Mr. Bernstein recounted telling Mr. Hawke a story he had heard about Michael Rabin, the violin virtuoso. Rabin had a phobia that he would drop his bow, Mr. Bernstein said, which he conquered by dropping it on purpose at one performance. He said that the anecdote inspired Mr. Hawke to try a similar approach: He stopped talking at a performance, let out a scream and then continued — with the audience apparently believing it was all part of the play.
Mr. Hawke said that he had been drawn to the master-pupil aspect of serious piano lessons, and that he had been inspired by Mr. Bernstein’s insistence that performers have a right — even a responsibility — to be nervous, which they must overcome by preparing so thoroughly that they will do well in spite of it.
One of my goals in returning to piano lessons in my 50s was to learn how to play from memory in front of an audience without the extreme stage fright that I had developed through some unfortunate incidents accompanied by my own inborn anxiety. To some extent, I have made progress, and obviously playing from memory is linked to a lessening of stage fright. It is true that the more you play for others (or speak in front of others, etc.), the less terrifying it gets. When I was a new high school English teacher, I couldn’t say anything to my class without having typed it out beforehand. I even read them my “scoldings,” which, of course, had them not only rolling their eyes but rolling in the aisles. What should have come from the heart, came, instead, merely from the page.
While I am still not completely “myself” in front of a class, it has taken years of, as Bernstein says, “preparing so thoroughly” that I have learned to do adequately in spite of my terror. And a similar process is going on now in terms of playing the piano in front of others, even with the music right in front of me. Though I have learned to prepare “so thoroughly” that I can indeed play some things from memory, it is not my preference. As Anthony Tommasini mused in an old, undated, NYT article which I immediately Xeroxed and handed around to anyone who would read it: “Playing from Memory, The Pianist as Daredevil.” Tommasini opens by asking, “Do you want to know utter fear? Just ask a pianist what it is like to have a memory lapse.” He goes on to describe the protocol that “requires” playing from memory: “It is enforced by convention-bound teachers, a public enthralled with the high-wire-act aspect of concerts, and critics who falsely assume that a piece not memorized is a piece not thoroughly learned. And it is time to give it up.”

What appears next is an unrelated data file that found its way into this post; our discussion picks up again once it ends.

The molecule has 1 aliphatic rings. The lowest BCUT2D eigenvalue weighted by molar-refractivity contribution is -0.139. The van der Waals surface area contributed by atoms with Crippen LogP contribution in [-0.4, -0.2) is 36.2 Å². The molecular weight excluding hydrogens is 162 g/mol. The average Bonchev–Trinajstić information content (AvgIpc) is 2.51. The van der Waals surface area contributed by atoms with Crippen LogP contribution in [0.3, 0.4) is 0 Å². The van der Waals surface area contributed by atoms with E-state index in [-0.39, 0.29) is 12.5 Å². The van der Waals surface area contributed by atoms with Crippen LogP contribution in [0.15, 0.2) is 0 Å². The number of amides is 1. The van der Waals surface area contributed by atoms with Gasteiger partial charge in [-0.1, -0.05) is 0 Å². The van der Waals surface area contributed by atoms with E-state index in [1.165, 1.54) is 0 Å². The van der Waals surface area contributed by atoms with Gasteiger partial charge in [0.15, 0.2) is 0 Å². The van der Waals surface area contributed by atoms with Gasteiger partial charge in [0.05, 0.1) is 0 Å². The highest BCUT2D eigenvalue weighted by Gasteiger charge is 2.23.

I am of two minds. While it is true that only pianists are generally expected to perform without music, and that my anxiety-level goes down many notches when I have that music before me, I have found that memorizing an occasional piece (still required for Wisconsin Conservatory scholarship auditions) has made me aware of details and subtleties in a piece of music that I otherwise might have missed. And it does create a little more room for that thing called expression–that “owning” of a piece that is never quite felt when the printed music stands between you and it.
Clara Schumann, who was one of the first pianists to play from memory, was criticized for “pretension” in “playing without the notes” before her. And according to Tomassini, “To Mozart and Beethoven the idea that anyone would even think of playing one of their piano works from memory would have been preposterous.”
And pianist and teacher Gilbert Kalish believes, “The idea of practicing over and over to nail a passage with such security that there’s no possibility of its escaping from you just doesn’t make sense. Many students practice so much like this that they just switch on the machine when they play. They are not more absorbed in the music; they are more removed from it. It’s a frighteningly negative and lonely experience.”
In any case, the argument is moot. Tomorrow , I am not going to play Bach’s Toccata in E minor from memory. I did play it from memory last April for the auditions and did a pretty good job, having really “nailed” the memory because I had to. But now that I no longer have to do that, I will not.
And similarly, I feel no need whatsoever to memorize the pieces I will play at hospice centers. Why should I fear making a few mistakes? My guess is that the dying are quite forgiving of human error.